As for the integration by parts: the version you need is that, on a compact Riemannian manifold $(X,g)$, for any vector field $Y$ \begin{equation} \int_X\mathrm{div}(Y)\,\mathrm{vol}_g=0 \end{equation} where $\mathrm{div}(Y)=\nabla_iY^i$ is the divergence of $Y$. It is not immediately clear how to apply this to our situation. Notice that we have a covariant derivative (the Levi-Civita connection) on $TX$, and a different covariant derivative, $\nabla$, on $E$. Slightly abusing notation, we indicate again by $\nabla$ the connection induced by these two on $TX\otimes E$. Then we can compute \begin{equation} \int_X\mathrm{Tr}\left(\nabla_j\delta A_k\,F_{ml}\right)g^{jl}g^{km}\,\mathrm{vol}_g=\int_X\nabla_j\left[\mathrm{Tr}\left(\delta A_k\,F_{ml}\right)g^{jl}g^{km}\right]\mathrm{vol}_g-\int_X\mathrm{Tr}\left(\delta A_k\,\nabla_jF_{ml}\right)g^{jl}g^{km}\,\mathrm{vol}_g \end{equation} using that the connection preserves the metric $g$. Notice that the first term on the right-hand side is just $\int_X\mathrm{div}(Y)\,\mathrm{vol}_g$ for the vector field \begin{equation} Y=\mathrm{Tr}\left(\delta A_k\,F_{ml}\right)g^{jl}g^{km}\partial_j. \end{equation} Also, $\nabla^lF_{ml}$ is usually just shorthand for $\nabla_jF_{ml}g^{jl}$: you are raising an index using the metric tensor. Putting all together, \begin{equation} \int_X\mathrm{Tr}\left(\nabla_j\delta A_k\,F_{ml}\right)g^{jl}g^{km}\,\mathrm{vol}_g=-\int_X\mathrm{Tr}\left(\delta A_k\,\nabla^lF_{ml}\right)g^{km}\,\mathrm{vol}_g. \end{equation} The other term can be computed analogously, the only difference is the order of the indices.

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  • $\begingroup$ I get your remark on inner product now, but I still don't get how you come up with $$\int_X Tr(\nabla_j\delta A_k F_{ml})g^{jl}g^{km}vol_g=\int_X\nabla_j[Tr(\delta A_k F_{ml})g^{jl}g^{km}]vol_g-\int_XTr(\delta A_k\nabla_jF_{ml})g^{jl}g^{km}vol_g.$$ Specifically, how do you know that $Tr(\delta A_k F_{ml})g^{jl}g^{km}$ forms a vector field? Also, it seems that you are using several different covariant derivatives, in general how do you decide which connection you would use? Am I free to use any connection as I please? $\endgroup$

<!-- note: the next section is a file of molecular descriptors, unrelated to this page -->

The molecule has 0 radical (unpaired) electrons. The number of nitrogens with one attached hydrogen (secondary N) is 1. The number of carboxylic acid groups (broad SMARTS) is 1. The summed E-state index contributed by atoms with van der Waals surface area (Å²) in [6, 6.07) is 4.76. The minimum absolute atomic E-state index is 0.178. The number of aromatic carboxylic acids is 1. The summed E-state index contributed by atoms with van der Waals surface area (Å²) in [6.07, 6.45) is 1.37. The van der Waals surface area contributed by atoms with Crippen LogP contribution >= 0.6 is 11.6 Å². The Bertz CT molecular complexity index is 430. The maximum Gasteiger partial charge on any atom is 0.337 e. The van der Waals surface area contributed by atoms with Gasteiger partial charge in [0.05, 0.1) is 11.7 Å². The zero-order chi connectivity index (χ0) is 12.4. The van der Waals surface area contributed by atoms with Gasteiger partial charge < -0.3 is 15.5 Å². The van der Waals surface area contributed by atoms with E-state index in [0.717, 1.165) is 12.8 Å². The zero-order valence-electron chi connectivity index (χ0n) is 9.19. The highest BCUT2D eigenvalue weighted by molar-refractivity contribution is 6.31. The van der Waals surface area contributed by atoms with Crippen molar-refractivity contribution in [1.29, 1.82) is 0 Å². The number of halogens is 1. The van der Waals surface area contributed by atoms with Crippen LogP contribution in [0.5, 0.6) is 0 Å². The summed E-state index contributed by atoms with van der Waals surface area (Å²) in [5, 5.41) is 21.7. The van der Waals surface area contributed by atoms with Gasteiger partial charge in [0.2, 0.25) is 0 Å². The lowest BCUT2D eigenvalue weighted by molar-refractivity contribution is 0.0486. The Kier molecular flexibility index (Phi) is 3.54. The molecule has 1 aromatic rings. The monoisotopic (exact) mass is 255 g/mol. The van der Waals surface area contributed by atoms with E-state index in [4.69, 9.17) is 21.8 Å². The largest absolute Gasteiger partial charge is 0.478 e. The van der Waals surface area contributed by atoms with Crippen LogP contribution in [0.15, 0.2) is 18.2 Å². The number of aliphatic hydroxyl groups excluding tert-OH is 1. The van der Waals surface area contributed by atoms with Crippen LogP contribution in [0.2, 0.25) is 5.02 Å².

– kid111
    May 22 at 4:49
  • $\begingroup$ Also, if you care to elaborate, what do you mean by "connection preserves the metric"? $\endgroup$
    – kid111
    May 22 at 4:55
  • $\begingroup$ Good questions! First, you cannot really decide which connection to use, different connections would give you different expressions in the end. The connections used here are: 1) on $E$, the connection defined by $A$, whose curvature is $F$; 2) on $X$ the Levi-Civita connection, uniquely determined by the conditions $\nabla g=0$ and being torsion-free. The equation $\nabla g=0$ is precisely what I mean by saying that the connection preserves the metric, in coordinates this reads as $\nabla_jg_{kl}=0$. $\endgroup$ May 22 at 7:49
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    $\begingroup$ The formula you are asking about in the first comment is just an application of the product rule of derivatives: $\nabla(\varphi)\,\psi=\nabla(\varphi\,\psi)-\varphi\,\nabla(\psi)$, for $\varphi=\delta A$ and $\psi=F g^{-1}g^{-1}$. To see that $\mathrm{Tr}(\delta A_k\,F_{ml})g^{jl}g^{km}\partial_{x^j}$ is a vector field you just need to check that it trasforms as a vector field; it is quite easy to do in this case because all the objects involved are tensors, and we contract their indices so that the only index remaining is a contravariant index (i.e. upper index) of a tensor. $\endgroup$ May 22 at 7:58
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    $\begingroup$ Just to make it more clear: when you write $\nabla_iV^j$, it does not mean that you are taking the covariant derivative along $x^i$ of the component $V^j$, rather it means that we are taking the $j$-th component of the covariant derivative of the "whole vector" $V$ along $x^i$. This is the most common notational convention used in Geometry and Physics. $\endgroup$ May 24 at 5:49